The Monitor's language columnist considers ways that words go wrong in the hands of human beings.
Linguists love taxonomies – classification schemes – for linguistic phenomena.
Folk etymology, for instance, explains people's incorrect understanding of where a given word comes from. Cutlet, for example, is seen as meaning "a little cut of meat." It really comes from an Old French word for "rib."
Then there are malapropisms, named for Richard Brinsley Sheridan's Mrs. Malaprop. Her spirit lives on with Boston's Mayor Thomas Menino, who has called the lack of parking in the city an "Alcatraz around my neck."
Then there are mondegreens – mishearings of lines of poetry or song, such as the line from a hymn understood by small children as "Gladly the cross-eyed bear."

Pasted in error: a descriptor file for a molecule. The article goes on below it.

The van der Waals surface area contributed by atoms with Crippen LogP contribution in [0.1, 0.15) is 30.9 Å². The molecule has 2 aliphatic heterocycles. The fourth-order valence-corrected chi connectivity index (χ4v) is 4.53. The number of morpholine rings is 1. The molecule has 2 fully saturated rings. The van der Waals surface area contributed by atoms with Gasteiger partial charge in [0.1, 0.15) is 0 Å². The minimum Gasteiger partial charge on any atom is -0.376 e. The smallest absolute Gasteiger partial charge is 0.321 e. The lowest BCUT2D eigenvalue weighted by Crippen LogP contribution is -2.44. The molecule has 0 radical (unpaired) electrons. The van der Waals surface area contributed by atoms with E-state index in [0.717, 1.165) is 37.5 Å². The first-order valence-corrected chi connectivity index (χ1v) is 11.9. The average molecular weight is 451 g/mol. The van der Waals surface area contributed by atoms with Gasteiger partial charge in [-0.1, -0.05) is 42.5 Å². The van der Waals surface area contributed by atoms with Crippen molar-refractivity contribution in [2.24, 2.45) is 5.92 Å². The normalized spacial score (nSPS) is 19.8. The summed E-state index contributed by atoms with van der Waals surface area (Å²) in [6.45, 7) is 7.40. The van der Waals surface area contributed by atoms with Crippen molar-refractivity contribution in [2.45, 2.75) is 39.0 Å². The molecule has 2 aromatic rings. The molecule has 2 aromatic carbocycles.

Now I've learned another term for language gone wrong, sometimes endearingly so: eggcorns.
I've just run across eggcorns in Wendalyn Nichols's Copyediting Tip of the Week newsletter. "Rod iron" for wrought iron is one. "Eggcorn" itself, for acorn, is another. As Ms. Nichols explains, an eggcorn must be a nonstandard reshaping of an established term. The confused terms must be pronounced nearly the same. And finally, "the term substituting for the correct one should represent a reinterpretation that is based on an accurate understanding of the substitute's meaning."
Rod iron is somewhat plausible as a substitute for wrought iron, for instance. It's just not the right word. English is full of these close-but-not-quite pairs.
There's disperse and disburse, for instance. The police disperse (scatter) a crowd, but a bursar disburses funds. But funds can be dispersed, too, I suppose. Imagine someone flying over a congressional district dumping bundles of cash out the windows of a plane.